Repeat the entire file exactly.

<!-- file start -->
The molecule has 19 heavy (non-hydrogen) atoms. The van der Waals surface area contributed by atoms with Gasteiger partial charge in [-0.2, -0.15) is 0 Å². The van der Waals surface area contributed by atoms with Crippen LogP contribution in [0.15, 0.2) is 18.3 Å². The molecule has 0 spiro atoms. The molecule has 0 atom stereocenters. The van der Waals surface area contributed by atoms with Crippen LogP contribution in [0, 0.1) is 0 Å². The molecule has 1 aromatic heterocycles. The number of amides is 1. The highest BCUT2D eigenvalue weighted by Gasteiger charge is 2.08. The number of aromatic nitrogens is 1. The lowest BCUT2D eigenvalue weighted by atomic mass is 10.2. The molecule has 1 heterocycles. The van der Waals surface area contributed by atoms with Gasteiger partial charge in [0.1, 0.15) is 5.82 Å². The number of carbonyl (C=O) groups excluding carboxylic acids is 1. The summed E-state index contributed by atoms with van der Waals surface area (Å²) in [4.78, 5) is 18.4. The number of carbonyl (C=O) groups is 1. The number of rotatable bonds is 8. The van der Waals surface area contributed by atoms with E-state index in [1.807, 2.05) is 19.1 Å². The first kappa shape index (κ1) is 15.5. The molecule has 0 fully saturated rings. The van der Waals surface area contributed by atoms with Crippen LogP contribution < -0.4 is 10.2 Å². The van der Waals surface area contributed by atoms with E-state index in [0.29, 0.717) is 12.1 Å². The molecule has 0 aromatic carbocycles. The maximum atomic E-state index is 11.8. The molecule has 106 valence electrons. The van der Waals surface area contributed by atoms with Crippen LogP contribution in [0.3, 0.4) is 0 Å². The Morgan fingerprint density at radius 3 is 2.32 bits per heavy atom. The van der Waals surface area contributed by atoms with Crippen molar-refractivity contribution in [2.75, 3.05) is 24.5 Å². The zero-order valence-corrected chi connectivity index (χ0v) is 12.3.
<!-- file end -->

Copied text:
The molecule has 19 heavy (non-hydrogen) atoms. The van der Waals surface area contributed by atoms with Gasteiger partial charge in [-0.2, -0.15) is 0 Å². The van der Waals surface area contributed by atoms with Crippen LogP contribution in [0.15, 0.2) is 18.3 Å². The molecule has 0 spiro atoms. The molecule has 0 atom stereocenters. The van der Waals surface area contributed by atoms with Crippen LogP contribution in [0, 0.1) is 0 Å². The molecule has 1 aromatic heterocycles. The number of amides is 1. The highest BCUT2D eigenvalue weighted by Gasteiger charge is 2.08. The number of aromatic nitrogens is 1. The lowest BCUT2D eigenvalue weighted by atomic mass is 10.2. The molecule has 1 heterocycles. The van der Waals surface area contributed by atoms with Gasteiger partial charge in [0.1, 0.15) is 5.82 Å². The number of carbonyl (C=O) groups excluding carboxylic acids is 1. The summed E-state index contributed by atoms with van der Waals surface area (Å²) in [4.78, 5) is 18.4. The number of carbonyl (C=O) groups is 1. The number of rotatable bonds is 8. The van der Waals surface area contributed by atoms with E-state index in [1.807, 2.05) is 19.1 Å². The first kappa shape index (κ1) is 15.5. The molecule has 0 fully saturated rings. The van der Waals surface area contributed by atoms with Crippen LogP contribution < -0.4 is 10.2 Å². The van der Waals surface area contributed by atoms with E-state index in [0.29, 0.717) is 12.1 Å². The molecule has 0 aromatic carbocycles. The maximum atomic E-state index is 11.8. The molecule has 106 valence electrons. The van der Waals surface area contributed by atoms with Crippen LogP contribution in [0.3, 0.4) is 0 Å². The Morgan fingerprint density at radius 3 is 2.32 bits per heavy atom. The van der Waals surface area contributed by atoms with Crippen molar-refractivity contribution in [2.75, 3.05) is 24.5 Å². The zero-order valence-corrected chi connectivity index (χ0v) is 12.3.